posted on Apr, 12 2019 @ 05:00 PM
The collector of the Old Testament Proverbs makes his purpose clear from the beginning.
“That men may know wisdom and instruction, understand words of insight” (ch1 v2).
Then he further defines this wisdom as “fear of the Lord” (v7). This phrase, when used in the Bible, means respect and willingness to obey.
I’m studying the different characters of Proverbs, as one way of organising and understanding the teaching
The Wise Man, by definition, is the man who understands “fear of the Lord”, and the Fool, by definition, is the man who does not.
The Fool gives himself away when he opens his mouth.
One of the frequent effects of his use of the tongue is that he stirs up trouble;
A common starting-point is the lie, which God hates;
“Lying lips are an abomination to the Lord, but those who act faithfully are his delight” (ch12 v22).
He hates them because of their social effects;
“A lying tongue hates its victims, and a flattering mouth brings ruin” (ch26 v28).
Therefore these people have no share in the future which he intends for the righteous;
“Truthful lips endure for ever, but the lying tongue is but for a moment” (ch12 v19).
So nobody who understands the wisdom of God will engage in slander;
“He who utters slander is a fool” (ch10 v18).
“One who speaks foolishly” is also the description of the man who “goes about gossiping and revealing secrets” (ch20 v19).
“He who goes about as a talebearer reveals secrets, but he who is trustworthy in spirit keeps a thing hidden” (ch11 vv12-12).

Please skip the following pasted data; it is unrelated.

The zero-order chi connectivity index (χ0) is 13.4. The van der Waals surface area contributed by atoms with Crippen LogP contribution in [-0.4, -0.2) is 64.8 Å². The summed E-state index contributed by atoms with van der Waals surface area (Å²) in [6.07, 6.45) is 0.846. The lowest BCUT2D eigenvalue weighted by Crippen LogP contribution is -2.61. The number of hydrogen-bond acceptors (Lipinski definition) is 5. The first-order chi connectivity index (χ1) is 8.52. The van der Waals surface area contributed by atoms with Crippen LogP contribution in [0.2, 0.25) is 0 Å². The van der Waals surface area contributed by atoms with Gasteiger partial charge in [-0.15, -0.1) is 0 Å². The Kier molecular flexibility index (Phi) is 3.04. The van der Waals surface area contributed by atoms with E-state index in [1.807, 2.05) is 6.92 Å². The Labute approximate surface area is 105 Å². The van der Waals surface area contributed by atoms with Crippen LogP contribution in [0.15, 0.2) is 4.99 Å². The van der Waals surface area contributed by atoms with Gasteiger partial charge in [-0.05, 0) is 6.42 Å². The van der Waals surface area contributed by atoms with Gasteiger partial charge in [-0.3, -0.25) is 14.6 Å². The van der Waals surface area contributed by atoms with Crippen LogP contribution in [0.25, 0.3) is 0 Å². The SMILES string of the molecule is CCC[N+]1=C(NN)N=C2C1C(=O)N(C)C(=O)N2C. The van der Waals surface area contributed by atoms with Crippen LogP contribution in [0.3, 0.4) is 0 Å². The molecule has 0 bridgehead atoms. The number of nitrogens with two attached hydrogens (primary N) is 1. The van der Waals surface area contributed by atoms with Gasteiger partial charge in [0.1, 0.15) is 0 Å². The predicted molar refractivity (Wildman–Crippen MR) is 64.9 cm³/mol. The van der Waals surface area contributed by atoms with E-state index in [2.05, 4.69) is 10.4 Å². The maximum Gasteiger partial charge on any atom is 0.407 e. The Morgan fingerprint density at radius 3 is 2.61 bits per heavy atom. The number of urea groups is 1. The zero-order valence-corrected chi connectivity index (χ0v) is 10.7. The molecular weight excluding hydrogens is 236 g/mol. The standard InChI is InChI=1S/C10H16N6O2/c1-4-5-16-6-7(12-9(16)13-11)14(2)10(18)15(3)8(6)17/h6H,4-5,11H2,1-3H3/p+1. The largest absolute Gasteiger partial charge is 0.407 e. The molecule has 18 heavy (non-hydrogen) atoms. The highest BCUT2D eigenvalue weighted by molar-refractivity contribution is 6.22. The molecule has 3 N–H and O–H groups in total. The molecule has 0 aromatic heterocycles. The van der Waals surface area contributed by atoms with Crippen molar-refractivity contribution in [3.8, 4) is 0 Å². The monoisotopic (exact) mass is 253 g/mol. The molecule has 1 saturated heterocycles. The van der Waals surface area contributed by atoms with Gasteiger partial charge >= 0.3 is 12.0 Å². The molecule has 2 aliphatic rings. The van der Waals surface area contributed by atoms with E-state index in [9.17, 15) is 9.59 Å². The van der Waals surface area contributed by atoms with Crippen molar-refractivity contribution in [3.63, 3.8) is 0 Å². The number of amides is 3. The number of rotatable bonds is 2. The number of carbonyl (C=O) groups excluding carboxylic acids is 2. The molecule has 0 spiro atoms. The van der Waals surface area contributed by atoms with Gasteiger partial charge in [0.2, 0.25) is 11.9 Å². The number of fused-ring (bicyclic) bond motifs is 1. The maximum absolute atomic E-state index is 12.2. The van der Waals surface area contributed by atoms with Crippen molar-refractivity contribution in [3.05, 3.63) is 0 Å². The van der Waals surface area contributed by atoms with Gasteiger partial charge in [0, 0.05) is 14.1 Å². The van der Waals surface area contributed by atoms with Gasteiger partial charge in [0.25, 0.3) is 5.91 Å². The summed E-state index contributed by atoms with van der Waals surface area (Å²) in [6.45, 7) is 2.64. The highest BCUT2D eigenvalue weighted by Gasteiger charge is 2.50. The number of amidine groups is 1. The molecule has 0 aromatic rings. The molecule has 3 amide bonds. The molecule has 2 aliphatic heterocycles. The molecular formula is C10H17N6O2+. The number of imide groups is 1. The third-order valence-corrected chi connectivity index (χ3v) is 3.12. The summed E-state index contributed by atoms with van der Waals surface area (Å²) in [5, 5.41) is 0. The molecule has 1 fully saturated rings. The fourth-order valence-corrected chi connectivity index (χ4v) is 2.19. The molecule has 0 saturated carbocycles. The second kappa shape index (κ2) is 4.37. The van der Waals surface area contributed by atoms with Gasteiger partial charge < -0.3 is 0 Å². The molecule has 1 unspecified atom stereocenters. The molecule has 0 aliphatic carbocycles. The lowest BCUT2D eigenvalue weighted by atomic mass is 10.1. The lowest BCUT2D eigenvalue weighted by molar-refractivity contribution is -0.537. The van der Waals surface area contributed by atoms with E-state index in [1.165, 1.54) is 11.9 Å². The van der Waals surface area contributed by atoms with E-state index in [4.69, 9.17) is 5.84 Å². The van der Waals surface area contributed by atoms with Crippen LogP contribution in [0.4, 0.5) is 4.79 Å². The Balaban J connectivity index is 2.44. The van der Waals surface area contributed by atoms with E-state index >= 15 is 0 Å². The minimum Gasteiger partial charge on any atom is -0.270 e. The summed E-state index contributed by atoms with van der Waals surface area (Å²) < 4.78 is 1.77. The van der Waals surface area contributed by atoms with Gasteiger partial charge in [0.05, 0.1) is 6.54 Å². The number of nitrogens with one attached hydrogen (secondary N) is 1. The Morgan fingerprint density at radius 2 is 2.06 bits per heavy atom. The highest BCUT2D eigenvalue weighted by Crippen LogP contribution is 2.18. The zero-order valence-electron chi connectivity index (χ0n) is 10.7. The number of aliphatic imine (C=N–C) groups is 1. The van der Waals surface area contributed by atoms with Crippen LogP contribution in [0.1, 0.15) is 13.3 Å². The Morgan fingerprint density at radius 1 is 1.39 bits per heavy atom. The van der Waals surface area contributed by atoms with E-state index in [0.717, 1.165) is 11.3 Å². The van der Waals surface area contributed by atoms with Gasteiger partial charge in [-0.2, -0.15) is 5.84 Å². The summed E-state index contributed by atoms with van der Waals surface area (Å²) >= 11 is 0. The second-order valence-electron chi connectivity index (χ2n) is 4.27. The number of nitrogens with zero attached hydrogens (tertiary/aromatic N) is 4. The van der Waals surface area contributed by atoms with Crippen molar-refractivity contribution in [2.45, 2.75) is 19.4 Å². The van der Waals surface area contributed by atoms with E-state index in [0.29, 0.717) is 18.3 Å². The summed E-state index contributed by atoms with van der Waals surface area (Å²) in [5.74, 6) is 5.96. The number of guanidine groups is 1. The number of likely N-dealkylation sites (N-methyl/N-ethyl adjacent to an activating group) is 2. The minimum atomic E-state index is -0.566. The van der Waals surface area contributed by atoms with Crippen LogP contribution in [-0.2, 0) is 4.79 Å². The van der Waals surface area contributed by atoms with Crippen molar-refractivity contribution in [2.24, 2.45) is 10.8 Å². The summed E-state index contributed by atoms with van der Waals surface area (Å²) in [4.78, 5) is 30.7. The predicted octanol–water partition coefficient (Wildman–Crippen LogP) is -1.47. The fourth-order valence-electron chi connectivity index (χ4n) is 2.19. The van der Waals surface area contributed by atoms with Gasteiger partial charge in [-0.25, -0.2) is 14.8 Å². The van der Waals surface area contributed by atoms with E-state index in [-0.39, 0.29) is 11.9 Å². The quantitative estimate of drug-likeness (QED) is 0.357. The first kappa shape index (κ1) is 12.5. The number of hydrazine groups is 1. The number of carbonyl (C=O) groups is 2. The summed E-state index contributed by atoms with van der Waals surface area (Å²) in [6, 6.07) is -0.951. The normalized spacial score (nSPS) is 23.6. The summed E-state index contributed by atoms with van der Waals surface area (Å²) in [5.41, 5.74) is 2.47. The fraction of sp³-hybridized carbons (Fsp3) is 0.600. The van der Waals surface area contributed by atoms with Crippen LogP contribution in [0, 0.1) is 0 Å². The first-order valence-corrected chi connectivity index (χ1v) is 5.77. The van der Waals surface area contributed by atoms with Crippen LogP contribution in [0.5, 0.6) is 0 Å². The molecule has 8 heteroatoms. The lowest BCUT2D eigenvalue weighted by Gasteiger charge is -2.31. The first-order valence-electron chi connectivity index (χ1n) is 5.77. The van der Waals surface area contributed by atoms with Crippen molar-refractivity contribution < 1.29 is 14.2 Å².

For there are some things, relating to personal affairs, which ought not to be spread about even if they are true.
This behaviour should be avoided because it is a cause of strife;
“The north wind brings rain, and a backbiting tongue, angry looks” -ch25 v23
Proverbs is eloquent on the insidious effects of slanderous gossip;
“The words of a whisperer are like delicious morsels; they go down into the inner parts of the body” (ch18 v8).
It works best when the people receiving the gossip have the same evil intentions as the people giving it out;
“An evildoer listens to wicked lips, and a liar gives heed to a mischievous tongue” (ch17 v4).
The effect is to alienate people from one another and provoke friction;
“A perverse man spreads strife, and a whisperer separates close friends” (ch16 v28).
Similarly a “bad messenger” plunges men into trouble (by distorting their understanding of each other?), while “a faithful envoy brings
healing” (ch13 v17).
In fact there’s a reasonable possibility that strife would die down if people would stop stirring it up;
“For lack of wood the fire goes out; and where there is no whisperer, quarrelling ceases.
As charcoal to hot embers and wood to fire, so is a quarrelsome man for kindling strife” (ch26 vv20-21).
Of course the most dangerous kind of liar is the one who appears in court.
The character of the evidence follows on from the character of the witness;
“He who speaks the truth gives honest evidence, but a false witness utters deceit” (ch12 v17).
In fact a false witness “breathes out” lies (ch14 v5). That is, they are part of the very life that is in him.
A worthless or lying witness “mocks at” justice (ch19 v28), he betrays lives instead of saving them like the truthful witness (ch14 v25), and he
is like a war club, a sword or a sharp arrow directed against his neighbour (ch25 v18).
We are told that “A false witness will not go unpunished, and he who utters lies will not escape” -ch19 v5
And again; “A false witness will perish, but the word of a man who hears will endure” ch21 v28
That last contrast implies that the way men speak, in truth or falsehood, reflects whether they have or have not heard “the truth” from God.
That is one way of detecting the difference between wisdom and folly, between righteousness and unrighteousness.
“A fool’s lips bring strife, and his mouth invites a flogging.
A fool’s mouth is his ruin and his lips are a snare to himself” (ch18 vv6-7).